Do you ever get the feeling like you have a giant booger on your face or maybe forgot to put pants on before leaving the house? I do. I catch people staring or even gawking at us every... single...day.
I'm not talking about short little covert glances, but big wide eyed "OMG, would you look at that family!" stares. There are days that I feel like we are the accident in the road and everyone is rubbernecking to get a peek at the gore.
Sometimes, it's for the sheer size of our family (which by Dugger's standards, we are kinda small). Other times, it's the "Down's" element. Many times, it's because one or more of the boys are doing something obnoxious, fighting with each other or being disrespectful to us (have you ever tried to rationalize with someone on the spectrum?).
There's also the adoption factor since Izzy sticks out with her striking jet black hair, black eyes and mahogany skin. But wait, we can't forget Leo's pepperoni sized birthmark on his head because it definitely gets it's fair share of horrified looks.
Some think I'm being paranoid or over sensitive and maybe I am, but if you constantly feel the stares and catch people whispering or even pointing at your family, you get sick of it. You want it to stop. C'mon people, we are not a circus act.
Another thing that just kills me are the questions or comments. "Are they all yours?", "Where'd she come from?", "Where'd you get her?" (usually said right in front of Izzy), "Does she have a little Down's?", "OMG, what happened to him?", "Are you done?", "Better you than me", "I could NEVER do what you do?", "Wow, you must be so patient.", "How much did it cost?", "Why is he/she doing that?", "God only gives you what you can handle" and the ever favorite "You sure have your hands full."
Or, they want me to diagnose their friend's friend's friend's child with autism because they act bad, weird or don't talk and they are 2.
I know I should probably have an honorary PhD in diagnosing autism since I have 4 on the spectrum, but I've come to learn that most parents don't want to hear from their friend, sibling or friend's friend that there could possibly be something wrong with their child. I'll leave that conversation up to their pediatrician.
And you know the part from "Welcome to Holland" that says "But everyone you know is busy coming and going from Italy... and they are all bragging about what a wonderful time they had there. And for the rest of your life, you will say Yes, that's where I was supposed to go. That's what I had planned."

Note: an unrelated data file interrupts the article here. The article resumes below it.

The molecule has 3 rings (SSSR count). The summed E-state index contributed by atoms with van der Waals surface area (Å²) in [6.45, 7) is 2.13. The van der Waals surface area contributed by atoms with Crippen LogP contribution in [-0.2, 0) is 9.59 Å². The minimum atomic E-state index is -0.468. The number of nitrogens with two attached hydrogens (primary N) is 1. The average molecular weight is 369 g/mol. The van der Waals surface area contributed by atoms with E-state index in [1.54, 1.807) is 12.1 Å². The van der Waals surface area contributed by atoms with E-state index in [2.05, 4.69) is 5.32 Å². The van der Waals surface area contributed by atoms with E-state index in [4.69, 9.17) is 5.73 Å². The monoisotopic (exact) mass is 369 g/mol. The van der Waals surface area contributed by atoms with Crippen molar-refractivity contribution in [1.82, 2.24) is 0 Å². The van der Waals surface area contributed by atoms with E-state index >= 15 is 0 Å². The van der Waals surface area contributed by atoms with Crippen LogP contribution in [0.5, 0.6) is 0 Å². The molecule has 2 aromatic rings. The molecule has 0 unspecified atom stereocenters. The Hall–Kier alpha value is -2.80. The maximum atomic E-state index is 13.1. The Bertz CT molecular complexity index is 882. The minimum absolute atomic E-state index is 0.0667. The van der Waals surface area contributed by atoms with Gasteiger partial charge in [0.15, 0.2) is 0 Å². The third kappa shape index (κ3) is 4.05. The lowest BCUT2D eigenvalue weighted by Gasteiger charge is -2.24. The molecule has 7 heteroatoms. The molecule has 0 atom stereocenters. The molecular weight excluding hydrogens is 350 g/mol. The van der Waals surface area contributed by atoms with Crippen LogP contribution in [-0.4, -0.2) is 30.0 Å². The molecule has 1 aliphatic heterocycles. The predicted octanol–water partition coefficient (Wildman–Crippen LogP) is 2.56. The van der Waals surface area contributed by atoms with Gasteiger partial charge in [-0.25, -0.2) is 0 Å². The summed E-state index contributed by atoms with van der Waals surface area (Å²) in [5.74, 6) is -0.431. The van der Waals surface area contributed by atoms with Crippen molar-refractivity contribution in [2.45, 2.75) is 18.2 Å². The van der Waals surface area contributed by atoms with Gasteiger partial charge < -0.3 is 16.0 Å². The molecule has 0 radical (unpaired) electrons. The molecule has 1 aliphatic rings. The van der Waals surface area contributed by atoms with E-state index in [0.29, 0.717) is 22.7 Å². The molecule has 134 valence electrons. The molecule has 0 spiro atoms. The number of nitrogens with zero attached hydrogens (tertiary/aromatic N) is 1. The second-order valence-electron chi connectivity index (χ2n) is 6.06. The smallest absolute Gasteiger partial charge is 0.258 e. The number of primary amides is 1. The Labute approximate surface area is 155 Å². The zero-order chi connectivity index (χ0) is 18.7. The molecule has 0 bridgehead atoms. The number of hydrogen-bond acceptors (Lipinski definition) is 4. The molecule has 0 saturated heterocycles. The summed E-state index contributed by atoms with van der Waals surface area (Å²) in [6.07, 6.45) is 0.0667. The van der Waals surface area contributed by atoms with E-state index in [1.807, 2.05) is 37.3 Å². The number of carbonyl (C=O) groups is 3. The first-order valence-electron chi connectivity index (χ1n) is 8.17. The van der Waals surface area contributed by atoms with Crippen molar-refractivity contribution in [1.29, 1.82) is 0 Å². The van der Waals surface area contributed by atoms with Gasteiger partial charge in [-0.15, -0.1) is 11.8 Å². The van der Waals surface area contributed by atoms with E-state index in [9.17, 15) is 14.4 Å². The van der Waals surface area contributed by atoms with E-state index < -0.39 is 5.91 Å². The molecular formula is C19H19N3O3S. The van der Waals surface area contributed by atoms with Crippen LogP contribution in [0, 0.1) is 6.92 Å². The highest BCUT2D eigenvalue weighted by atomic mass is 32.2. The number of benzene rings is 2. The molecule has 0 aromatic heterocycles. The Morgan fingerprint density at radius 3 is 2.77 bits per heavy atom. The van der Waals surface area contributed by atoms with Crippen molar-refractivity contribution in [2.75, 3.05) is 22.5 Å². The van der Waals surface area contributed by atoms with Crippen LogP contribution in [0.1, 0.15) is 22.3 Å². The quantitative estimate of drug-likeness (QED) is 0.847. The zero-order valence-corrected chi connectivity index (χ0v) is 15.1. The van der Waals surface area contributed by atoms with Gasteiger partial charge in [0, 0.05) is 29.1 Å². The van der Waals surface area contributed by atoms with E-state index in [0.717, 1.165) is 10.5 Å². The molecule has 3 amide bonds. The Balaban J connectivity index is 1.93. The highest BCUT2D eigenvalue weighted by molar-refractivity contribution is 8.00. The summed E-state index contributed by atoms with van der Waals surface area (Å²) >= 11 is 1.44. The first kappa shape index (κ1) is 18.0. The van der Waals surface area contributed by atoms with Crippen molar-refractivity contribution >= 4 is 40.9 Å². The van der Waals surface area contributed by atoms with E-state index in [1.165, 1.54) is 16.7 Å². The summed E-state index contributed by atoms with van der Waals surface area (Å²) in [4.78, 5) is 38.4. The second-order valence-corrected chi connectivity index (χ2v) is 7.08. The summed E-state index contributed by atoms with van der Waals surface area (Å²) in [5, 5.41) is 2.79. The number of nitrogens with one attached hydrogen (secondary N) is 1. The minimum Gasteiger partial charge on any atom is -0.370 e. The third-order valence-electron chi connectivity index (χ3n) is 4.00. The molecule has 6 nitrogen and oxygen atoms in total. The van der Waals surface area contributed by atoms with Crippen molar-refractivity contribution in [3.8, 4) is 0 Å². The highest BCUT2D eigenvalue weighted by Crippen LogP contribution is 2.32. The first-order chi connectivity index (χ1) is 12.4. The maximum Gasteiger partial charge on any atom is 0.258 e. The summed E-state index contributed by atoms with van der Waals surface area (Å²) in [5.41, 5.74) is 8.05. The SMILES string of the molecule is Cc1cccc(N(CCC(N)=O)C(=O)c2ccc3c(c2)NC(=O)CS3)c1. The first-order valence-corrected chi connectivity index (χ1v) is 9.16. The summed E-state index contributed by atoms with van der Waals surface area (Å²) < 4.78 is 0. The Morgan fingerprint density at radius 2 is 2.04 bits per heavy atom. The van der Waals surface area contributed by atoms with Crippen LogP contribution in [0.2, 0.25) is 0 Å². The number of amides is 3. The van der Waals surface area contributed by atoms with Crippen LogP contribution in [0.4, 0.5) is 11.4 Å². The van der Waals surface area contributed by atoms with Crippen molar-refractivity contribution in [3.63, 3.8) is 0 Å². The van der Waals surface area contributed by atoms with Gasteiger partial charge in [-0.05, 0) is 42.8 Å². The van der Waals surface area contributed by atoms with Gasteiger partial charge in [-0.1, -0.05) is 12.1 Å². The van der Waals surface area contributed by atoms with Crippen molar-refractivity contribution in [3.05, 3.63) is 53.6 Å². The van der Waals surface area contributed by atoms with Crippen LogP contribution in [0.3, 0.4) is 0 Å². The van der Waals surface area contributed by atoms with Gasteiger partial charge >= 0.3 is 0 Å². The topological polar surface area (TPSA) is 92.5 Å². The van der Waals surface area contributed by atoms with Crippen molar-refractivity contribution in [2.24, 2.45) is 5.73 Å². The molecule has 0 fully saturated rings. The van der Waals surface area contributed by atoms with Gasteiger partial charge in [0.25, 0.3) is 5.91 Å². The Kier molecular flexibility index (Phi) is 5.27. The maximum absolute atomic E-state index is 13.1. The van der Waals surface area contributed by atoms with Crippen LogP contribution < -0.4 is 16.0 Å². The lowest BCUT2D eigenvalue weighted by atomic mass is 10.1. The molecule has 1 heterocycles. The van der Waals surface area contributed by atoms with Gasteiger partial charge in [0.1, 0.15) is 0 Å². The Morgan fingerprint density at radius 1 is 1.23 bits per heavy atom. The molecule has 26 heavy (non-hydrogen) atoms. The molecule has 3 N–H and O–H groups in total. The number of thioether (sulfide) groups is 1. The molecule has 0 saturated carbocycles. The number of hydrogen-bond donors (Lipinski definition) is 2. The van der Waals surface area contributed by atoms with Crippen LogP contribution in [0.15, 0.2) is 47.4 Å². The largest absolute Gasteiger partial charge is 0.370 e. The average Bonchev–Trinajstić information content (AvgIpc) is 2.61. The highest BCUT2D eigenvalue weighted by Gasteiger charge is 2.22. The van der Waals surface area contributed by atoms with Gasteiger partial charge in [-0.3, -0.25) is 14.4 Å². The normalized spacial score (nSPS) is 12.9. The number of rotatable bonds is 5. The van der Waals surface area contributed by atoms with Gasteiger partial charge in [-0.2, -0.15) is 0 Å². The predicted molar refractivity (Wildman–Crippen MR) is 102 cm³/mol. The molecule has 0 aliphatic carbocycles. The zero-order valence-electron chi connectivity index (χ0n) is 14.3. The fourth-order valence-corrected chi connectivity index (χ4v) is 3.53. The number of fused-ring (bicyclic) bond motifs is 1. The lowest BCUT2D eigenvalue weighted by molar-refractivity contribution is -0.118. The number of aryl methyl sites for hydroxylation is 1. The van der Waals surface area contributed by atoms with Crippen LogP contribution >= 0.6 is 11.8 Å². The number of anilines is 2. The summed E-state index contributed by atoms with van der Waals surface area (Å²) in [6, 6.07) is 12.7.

Lately, I think this hits me the hardest.
While we are immersed in the special education world with IEP's, guided study halls, and therapy, it's been bittersweet hearing about how so and so is picking colleges to apply to, or how their child is getting a C in something, or the 4 sports their kids are participating in this weekend that they have to watch, or what umpteenth birthday party their child's been invited to, and so on.
When I'm home doing our thing, I don't really think about it much, but when we are with friends, family or just making conversation with people, I realize how vastly different our world is to someone who's kids are considered typical.
It's a hard reality and I try not to dwell on it, but lately the thoughts creep into my head a lot. Things people take for granted like boyfriends/girlfriends, college, jobs, driver licenses, marriage, children/pregnancy, FRIENDS. All these life experiences are expected by most, but may never ever happen for some of my kids.
It's something I thought I'd come to terms with, but lately as the boys have gotten older I'm reminded how much harder it is for them to obtain things like a driver's license, a college degree or even a job.
I can't imagine how I'm going to feel when Lily and Dasha reach their teenage years.
I need to rethink and recreate a new mindset so vastly different from what was my "normal" growing up that matches my kids abilities and wants.
I need to be at peace with this so I can guide and help them be happy and successful in life no matter what comes their way.
Liz is a stay at home mom to 7 uniquely enhanced kids and has been married to her high school sweetheart for over 22 years.
Down syndrome, Autism, ADHD & Adoption make her world go 'round and she shares her family's version of normal on her blog.
To learn more about "Our Version of Normal" and to follow their journey click HERE